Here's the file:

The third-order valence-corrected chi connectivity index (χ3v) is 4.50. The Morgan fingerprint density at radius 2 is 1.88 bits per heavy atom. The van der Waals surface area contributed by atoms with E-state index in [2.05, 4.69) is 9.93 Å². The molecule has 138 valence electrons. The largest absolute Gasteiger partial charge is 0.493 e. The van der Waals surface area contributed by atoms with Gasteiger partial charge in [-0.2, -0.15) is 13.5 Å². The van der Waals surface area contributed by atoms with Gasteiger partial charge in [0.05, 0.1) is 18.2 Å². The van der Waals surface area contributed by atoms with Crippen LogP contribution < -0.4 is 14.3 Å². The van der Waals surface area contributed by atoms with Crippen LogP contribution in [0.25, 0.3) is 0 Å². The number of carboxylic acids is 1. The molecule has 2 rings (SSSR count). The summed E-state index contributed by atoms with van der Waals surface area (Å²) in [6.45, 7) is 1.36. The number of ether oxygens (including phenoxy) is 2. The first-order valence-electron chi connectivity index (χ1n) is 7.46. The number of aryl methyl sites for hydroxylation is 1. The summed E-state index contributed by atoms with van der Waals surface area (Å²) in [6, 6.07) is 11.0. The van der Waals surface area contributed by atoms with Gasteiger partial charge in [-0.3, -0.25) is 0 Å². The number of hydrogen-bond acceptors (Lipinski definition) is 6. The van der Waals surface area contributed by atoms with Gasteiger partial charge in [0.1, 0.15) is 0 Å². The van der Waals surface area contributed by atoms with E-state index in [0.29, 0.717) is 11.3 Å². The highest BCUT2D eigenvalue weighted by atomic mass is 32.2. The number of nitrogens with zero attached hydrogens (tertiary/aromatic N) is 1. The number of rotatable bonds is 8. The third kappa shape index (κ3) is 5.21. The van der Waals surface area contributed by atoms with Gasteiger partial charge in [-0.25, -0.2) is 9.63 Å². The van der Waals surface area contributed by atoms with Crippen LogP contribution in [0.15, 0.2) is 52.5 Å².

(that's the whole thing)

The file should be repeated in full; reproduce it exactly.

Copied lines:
The third-order valence-corrected chi connectivity index (χ3v) is 4.50. The Morgan fingerprint density at radius 2 is 1.88 bits per heavy atom. The van der Waals surface area contributed by atoms with E-state index in [2.05, 4.69) is 9.93 Å². The molecule has 138 valence electrons. The largest absolute Gasteiger partial charge is 0.493 e. The van der Waals surface area contributed by atoms with Gasteiger partial charge in [-0.2, -0.15) is 13.5 Å². The van der Waals surface area contributed by atoms with Gasteiger partial charge in [0.05, 0.1) is 18.2 Å². The van der Waals surface area contributed by atoms with Crippen LogP contribution < -0.4 is 14.3 Å². The van der Waals surface area contributed by atoms with Crippen LogP contribution in [0.25, 0.3) is 0 Å². The number of carboxylic acids is 1. The molecule has 2 rings (SSSR count). The summed E-state index contributed by atoms with van der Waals surface area (Å²) in [6.45, 7) is 1.36. The number of ether oxygens (including phenoxy) is 2. The first-order valence-electron chi connectivity index (χ1n) is 7.46. The number of aryl methyl sites for hydroxylation is 1. The summed E-state index contributed by atoms with van der Waals surface area (Å²) in [6, 6.07) is 11.0. The van der Waals surface area contributed by atoms with Gasteiger partial charge in [-0.3, -0.25) is 0 Å². The number of hydrogen-bond acceptors (Lipinski definition) is 6. The van der Waals surface area contributed by atoms with Gasteiger partial charge in [0.1, 0.15) is 0 Å². The van der Waals surface area contributed by atoms with E-state index in [0.29, 0.717) is 11.3 Å². The highest BCUT2D eigenvalue weighted by atomic mass is 32.2. The number of nitrogens with zero attached hydrogens (tertiary/aromatic N) is 1. The number of rotatable bonds is 8. The third kappa shape index (κ3) is 5.21. The van der Waals surface area contributed by atoms with Gasteiger partial charge in [-0.25, -0.2) is 9.63 Å². The van der Waals surface area contributed by atoms with Crippen LogP contribution in [0.15, 0.2) is 52.5 Å².